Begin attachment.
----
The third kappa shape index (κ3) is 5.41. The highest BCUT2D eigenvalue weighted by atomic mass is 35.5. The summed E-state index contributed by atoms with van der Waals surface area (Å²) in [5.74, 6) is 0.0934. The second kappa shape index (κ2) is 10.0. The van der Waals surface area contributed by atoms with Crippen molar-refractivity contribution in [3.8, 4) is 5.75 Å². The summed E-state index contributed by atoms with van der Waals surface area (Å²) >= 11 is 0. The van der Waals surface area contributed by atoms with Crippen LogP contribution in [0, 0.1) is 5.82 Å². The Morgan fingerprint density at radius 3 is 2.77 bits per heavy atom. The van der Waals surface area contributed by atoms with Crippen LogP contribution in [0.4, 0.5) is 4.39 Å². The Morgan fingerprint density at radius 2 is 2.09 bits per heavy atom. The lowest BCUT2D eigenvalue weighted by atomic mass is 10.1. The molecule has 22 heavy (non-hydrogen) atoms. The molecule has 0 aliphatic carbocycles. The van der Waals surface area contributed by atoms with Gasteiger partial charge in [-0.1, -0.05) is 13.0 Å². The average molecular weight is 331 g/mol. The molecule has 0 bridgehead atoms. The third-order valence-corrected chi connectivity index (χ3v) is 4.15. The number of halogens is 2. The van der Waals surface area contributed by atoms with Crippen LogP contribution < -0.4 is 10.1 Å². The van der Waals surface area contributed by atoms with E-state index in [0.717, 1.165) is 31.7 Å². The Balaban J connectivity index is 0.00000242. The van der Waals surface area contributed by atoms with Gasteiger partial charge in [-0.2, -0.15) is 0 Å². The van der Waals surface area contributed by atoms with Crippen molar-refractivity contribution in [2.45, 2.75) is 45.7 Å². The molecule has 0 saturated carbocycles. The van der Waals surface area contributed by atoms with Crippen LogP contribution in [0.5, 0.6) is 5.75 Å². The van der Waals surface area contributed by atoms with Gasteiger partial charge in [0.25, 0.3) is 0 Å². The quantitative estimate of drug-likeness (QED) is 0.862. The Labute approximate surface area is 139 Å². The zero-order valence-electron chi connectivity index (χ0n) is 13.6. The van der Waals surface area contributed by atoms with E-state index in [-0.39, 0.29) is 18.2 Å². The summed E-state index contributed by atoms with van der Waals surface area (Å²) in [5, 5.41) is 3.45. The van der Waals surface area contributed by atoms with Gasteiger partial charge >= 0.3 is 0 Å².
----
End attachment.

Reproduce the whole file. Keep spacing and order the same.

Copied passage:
The third kappa shape index (κ3) is 5.41. The highest BCUT2D eigenvalue weighted by atomic mass is 35.5. The summed E-state index contributed by atoms with van der Waals surface area (Å²) in [5.74, 6) is 0.0934. The second kappa shape index (κ2) is 10.0. The van der Waals surface area contributed by atoms with Crippen molar-refractivity contribution in [3.8, 4) is 5.75 Å². The summed E-state index contributed by atoms with van der Waals surface area (Å²) >= 11 is 0. The van der Waals surface area contributed by atoms with Crippen LogP contribution in [0, 0.1) is 5.82 Å². The Morgan fingerprint density at radius 3 is 2.77 bits per heavy atom. The van der Waals surface area contributed by atoms with Crippen LogP contribution in [0.4, 0.5) is 4.39 Å². The Morgan fingerprint density at radius 2 is 2.09 bits per heavy atom. The lowest BCUT2D eigenvalue weighted by atomic mass is 10.1. The molecule has 22 heavy (non-hydrogen) atoms. The molecule has 0 aliphatic carbocycles. The van der Waals surface area contributed by atoms with Gasteiger partial charge in [-0.1, -0.05) is 13.0 Å². The average molecular weight is 331 g/mol. The molecule has 0 bridgehead atoms. The third-order valence-corrected chi connectivity index (χ3v) is 4.15. The number of halogens is 2. The van der Waals surface area contributed by atoms with Crippen LogP contribution < -0.4 is 10.1 Å². The van der Waals surface area contributed by atoms with E-state index in [0.717, 1.165) is 31.7 Å². The Balaban J connectivity index is 0.00000242. The van der Waals surface area contributed by atoms with Gasteiger partial charge in [-0.2, -0.15) is 0 Å². The van der Waals surface area contributed by atoms with Crippen molar-refractivity contribution in [2.45, 2.75) is 45.7 Å². The molecule has 0 saturated carbocycles. The van der Waals surface area contributed by atoms with Crippen LogP contribution in [0.5, 0.6) is 5.75 Å². The van der Waals surface area contributed by atoms with Gasteiger partial charge in [0.25, 0.3) is 0 Å². The quantitative estimate of drug-likeness (QED) is 0.862. The Labute approximate surface area is 139 Å². The zero-order valence-electron chi connectivity index (χ0n) is 13.6. The van der Waals surface area contributed by atoms with E-state index in [-0.39, 0.29) is 18.2 Å². The summed E-state index contributed by atoms with van der Waals surface area (Å²) in [5, 5.41) is 3.45. The van der Waals surface area contributed by atoms with Gasteiger partial charge >= 0.3 is 0 Å².